Made by Herculaneum Pottery, Liverpool, printed with a print known as Two Hunters and Two Pointers Flushing Birds from Herculaneum's Field Sports series of patterns, c.1830

Made by James Beech, Staffordshire, with a pattern in the 'Texian Campaign' series perhaps made to commemorate the Texas fight for independence from Mexico, 1835-36

Made by Minton, Staffordshire, printed with a pattern from a series of designs titled 'Chinese Marine', 1830-35

Made by William Ridgway, Staffordshire, printed with a pattern titled ‘Peekskill Landing Hudson River’ from the Narrow Lace Border series of American views c.1845

Made by George Phillips, Staffordshire, printed with a pattern titled 'Friburg' a pattern registered 5 November 1846

Underglaze blue printed earthenware 1850-1880During the mid-19th century, the production of blue printed earthenware continued to grow. Despite competition from the increasingly affordable bone china and the option to buy printed earthenware in many colours, the demand for blue printed earthenware dinner, toilet and souvenir ware expanded.  The majority of designs were in the romantic style introduced in the 1830s, but pattern were available in different shades of blue including a deep flowing blue that was particularly popular in the American market. Towards the end of this period, high end factories produced a number of patterns that were inspired by the contemporary aesthetic movement.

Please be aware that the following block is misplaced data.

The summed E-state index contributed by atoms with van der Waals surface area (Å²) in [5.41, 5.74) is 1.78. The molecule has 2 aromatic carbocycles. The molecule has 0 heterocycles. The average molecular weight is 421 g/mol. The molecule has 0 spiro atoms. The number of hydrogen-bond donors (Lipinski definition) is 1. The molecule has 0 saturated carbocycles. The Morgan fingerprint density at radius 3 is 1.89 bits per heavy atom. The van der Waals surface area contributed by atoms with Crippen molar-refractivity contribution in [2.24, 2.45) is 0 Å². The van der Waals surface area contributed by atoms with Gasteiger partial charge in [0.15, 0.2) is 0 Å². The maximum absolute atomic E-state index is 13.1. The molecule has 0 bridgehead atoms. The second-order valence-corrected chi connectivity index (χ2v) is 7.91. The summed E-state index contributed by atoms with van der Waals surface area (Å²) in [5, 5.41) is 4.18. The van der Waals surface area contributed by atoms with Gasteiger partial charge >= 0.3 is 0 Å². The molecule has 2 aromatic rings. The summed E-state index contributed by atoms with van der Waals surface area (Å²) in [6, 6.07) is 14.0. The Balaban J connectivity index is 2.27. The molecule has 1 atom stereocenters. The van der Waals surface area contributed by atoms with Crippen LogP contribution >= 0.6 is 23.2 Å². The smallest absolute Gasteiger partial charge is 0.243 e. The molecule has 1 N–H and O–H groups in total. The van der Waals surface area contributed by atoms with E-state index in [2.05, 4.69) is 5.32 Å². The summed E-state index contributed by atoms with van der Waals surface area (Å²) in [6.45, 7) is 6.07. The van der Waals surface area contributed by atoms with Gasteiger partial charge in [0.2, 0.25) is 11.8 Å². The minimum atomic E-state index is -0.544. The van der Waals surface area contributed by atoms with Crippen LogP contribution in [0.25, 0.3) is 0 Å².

Made by John Alcock, Staffordshire, Staffordshire, printed with a pattern titled 'Priory', c.1855

Made by Joseph Clementson, Staffordshire, with a flow blue pattern titled 'Chusan' , c.1855